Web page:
Five Salesforce® workflows that put you at risk
If you’re in a regulated industry (Healthcare, financial services, government, etc.) then regulatory compliance applies to the Salesforce workflows that you design and use. It’s worth taking a closer look at how your data travels to make sure you’re not in violation of HIPAA/HITECH, PCI, FERPA, and the like.
The good news is that the Salesforce platform itself is HIPAA compliant, they will sign a BAA, and Shield has added some much needed monitoring, encryption, and auditing capabilities. But keep in mind that these measures are only for the data at rest. Compliance also applies to protected data in motion that’s traveling in and out of Salesforce. It’s an aspect of compliance that can be overlooked, but nevertheless puts you at risk of a data breach or violation penalties.
Consider these common workflow scenarios to see if you could be exposed to a violation.
1.A sales rep sends a contract, work order, capital call, or other document using Salesforce’s email function. Those documents often contain personally identifiable information (PII), and the email needs to be encrypted.
To its credit, Salesforce implemented Transport Layer Security (TLS) encryption for its native email function. But TLS only works if the recipient is configured to receive it, and at least 10-15% of recipients aren’t. So don’t be lulled into thinking that Salesforce email takes care of your workflow security needs. It helps, but it’s not fully compliant. You need a solution that guarantees all sensitive email will be encrypted.
2.The above scenario applies to certain dedicated workflows. But what if your employees use the native Salesforce email function for all of their email messages? They aren’t always sure whether or not the emails contain personally identifiable information (PII). And you probably don’t want to distract your highly-paid employees by making them spend time trying to figure that out. You want them focused on their core job duties.
That’s where a policy filtering gateway can be very powerful. It will examine all outbound email and attachments, compare it against your compliance policy rules, and make the decision of whether to encrypt or not.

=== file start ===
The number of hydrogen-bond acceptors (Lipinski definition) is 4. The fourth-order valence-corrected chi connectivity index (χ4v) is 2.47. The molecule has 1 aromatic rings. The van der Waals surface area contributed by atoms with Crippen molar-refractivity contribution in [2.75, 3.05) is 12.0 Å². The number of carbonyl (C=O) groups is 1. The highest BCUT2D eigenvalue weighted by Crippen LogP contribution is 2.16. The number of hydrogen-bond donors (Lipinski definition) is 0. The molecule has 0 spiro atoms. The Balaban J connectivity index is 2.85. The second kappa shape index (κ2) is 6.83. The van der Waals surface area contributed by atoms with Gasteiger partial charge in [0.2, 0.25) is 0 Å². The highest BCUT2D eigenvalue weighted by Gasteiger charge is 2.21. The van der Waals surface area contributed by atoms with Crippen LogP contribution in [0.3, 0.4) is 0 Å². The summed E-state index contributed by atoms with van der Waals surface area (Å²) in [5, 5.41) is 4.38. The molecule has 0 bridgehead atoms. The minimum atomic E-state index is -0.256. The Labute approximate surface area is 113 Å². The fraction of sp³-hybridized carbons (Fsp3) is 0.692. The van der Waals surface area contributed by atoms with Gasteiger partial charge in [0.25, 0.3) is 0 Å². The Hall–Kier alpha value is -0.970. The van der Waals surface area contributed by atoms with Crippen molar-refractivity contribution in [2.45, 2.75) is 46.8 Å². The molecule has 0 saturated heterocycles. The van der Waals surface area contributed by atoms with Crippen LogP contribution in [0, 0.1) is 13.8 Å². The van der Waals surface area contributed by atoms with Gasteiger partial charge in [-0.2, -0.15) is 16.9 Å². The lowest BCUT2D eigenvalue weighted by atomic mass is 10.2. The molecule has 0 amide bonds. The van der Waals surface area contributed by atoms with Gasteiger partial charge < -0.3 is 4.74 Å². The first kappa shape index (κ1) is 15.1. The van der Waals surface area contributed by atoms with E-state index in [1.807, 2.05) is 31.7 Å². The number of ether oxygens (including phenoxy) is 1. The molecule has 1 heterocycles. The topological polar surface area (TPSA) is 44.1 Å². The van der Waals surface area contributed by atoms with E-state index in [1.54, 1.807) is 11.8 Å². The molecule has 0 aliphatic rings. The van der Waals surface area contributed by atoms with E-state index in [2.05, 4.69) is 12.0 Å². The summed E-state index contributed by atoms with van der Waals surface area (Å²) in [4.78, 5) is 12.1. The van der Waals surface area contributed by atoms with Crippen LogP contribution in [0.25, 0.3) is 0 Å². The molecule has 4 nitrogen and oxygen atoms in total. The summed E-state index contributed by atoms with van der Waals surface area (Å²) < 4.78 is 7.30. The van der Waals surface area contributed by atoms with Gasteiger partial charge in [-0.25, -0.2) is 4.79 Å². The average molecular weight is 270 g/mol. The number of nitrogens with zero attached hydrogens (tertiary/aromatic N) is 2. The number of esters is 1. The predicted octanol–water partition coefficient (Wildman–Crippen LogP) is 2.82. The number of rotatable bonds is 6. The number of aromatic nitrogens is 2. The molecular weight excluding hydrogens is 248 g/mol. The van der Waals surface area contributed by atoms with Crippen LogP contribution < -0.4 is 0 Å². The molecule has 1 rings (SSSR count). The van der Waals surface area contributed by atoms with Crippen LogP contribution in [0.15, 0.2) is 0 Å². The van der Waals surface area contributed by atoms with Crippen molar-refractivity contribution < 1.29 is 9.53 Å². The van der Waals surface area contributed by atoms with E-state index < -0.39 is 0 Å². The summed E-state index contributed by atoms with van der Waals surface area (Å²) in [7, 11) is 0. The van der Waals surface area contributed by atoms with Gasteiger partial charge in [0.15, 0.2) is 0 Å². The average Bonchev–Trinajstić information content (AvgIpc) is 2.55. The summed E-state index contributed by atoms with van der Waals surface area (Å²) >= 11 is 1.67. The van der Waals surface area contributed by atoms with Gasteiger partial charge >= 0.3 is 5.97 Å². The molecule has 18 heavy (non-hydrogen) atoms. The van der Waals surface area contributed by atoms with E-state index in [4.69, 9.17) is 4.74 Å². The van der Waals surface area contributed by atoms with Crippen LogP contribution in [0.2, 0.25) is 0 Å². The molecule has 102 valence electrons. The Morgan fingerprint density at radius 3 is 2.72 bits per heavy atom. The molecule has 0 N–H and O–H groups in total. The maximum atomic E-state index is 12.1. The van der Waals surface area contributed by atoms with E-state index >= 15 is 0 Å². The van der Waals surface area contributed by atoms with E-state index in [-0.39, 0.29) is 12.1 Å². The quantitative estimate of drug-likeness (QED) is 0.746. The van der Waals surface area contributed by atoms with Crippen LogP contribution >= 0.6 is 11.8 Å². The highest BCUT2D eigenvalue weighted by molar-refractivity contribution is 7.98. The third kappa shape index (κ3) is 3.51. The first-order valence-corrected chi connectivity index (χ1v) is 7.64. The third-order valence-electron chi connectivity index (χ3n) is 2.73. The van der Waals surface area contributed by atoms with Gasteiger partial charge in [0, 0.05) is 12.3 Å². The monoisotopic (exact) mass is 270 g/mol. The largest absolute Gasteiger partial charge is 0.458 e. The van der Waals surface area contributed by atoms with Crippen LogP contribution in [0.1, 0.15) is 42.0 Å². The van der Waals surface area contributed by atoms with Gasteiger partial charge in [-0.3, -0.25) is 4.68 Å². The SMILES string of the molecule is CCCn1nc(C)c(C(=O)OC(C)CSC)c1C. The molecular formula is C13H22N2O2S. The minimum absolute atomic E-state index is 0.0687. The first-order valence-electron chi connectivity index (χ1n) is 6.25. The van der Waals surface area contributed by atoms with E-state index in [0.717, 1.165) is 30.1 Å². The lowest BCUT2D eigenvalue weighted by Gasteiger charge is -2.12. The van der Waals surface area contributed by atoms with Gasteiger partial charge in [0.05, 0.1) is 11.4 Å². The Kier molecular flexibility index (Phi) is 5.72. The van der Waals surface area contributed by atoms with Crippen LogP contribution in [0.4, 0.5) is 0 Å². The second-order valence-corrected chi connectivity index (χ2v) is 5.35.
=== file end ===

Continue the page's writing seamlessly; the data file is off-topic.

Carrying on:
3.The messaging dialogue between your customers and CSRs who use Service Cloud or Desk.com can be a blatant compliance violation. The running history of the dialogue is included in the email thread and often contains information such as a medical diagnosis, payment information, or other PII.
When the customer initiates a support request that includes sensitive data, you’re not liable for the incoming data. But when your CSR replies, the return message automatically includes a copy of the customer’s original text. You’re responsible for the content of that that message, and it needs to be encrypted.
4.A growing number of mobile apps integrate a messaging component to tie in with Salesforce. The app itself may be secure, but as soon as it sends email messages, files, help desk tickets, or forms data between the app and Salesforce, you risk non-compliance of the data in motion.
Developers are typically so focused on the authentication and permissions aspects of security that they can overlook the security of the messaging component. This is especially prevalent in the explosion of new healthcare apps, but it applies to all industries.
5.Customer engagement email marketing campaigns may contain PHI. This often gets overlooked, but say you’re sending a broadcast marketing message (for example – healthy lifestyle tips to your known contacts who have a diabetes diagnosis). If that message also contains their name, by definition that’s Protected Health Information (PHI) and HIPAA says the email needs to be encrypted.
You’ll probably get pushback from marketing if you insist that all of their email campaigns are sent encrypted. But there are newer solutions available that don’t make the email recipient jump through hoops to receive the message, but still provide the data privacy that’s required by HIPAA.
Of course there are countless variations on these workflows, and plenty of others that aren’t even listed here. So if you’re unsure whether or not your workflows are in compliance, it’s best to engage an expert and implement the appropriate safeguards.
Salesforce is an awesome platform to automate your customer engagements, and it keeps getting easier to use all the time. Just make sure you’re protecting your customers’ privacy (and your liability) as you build out your workflows.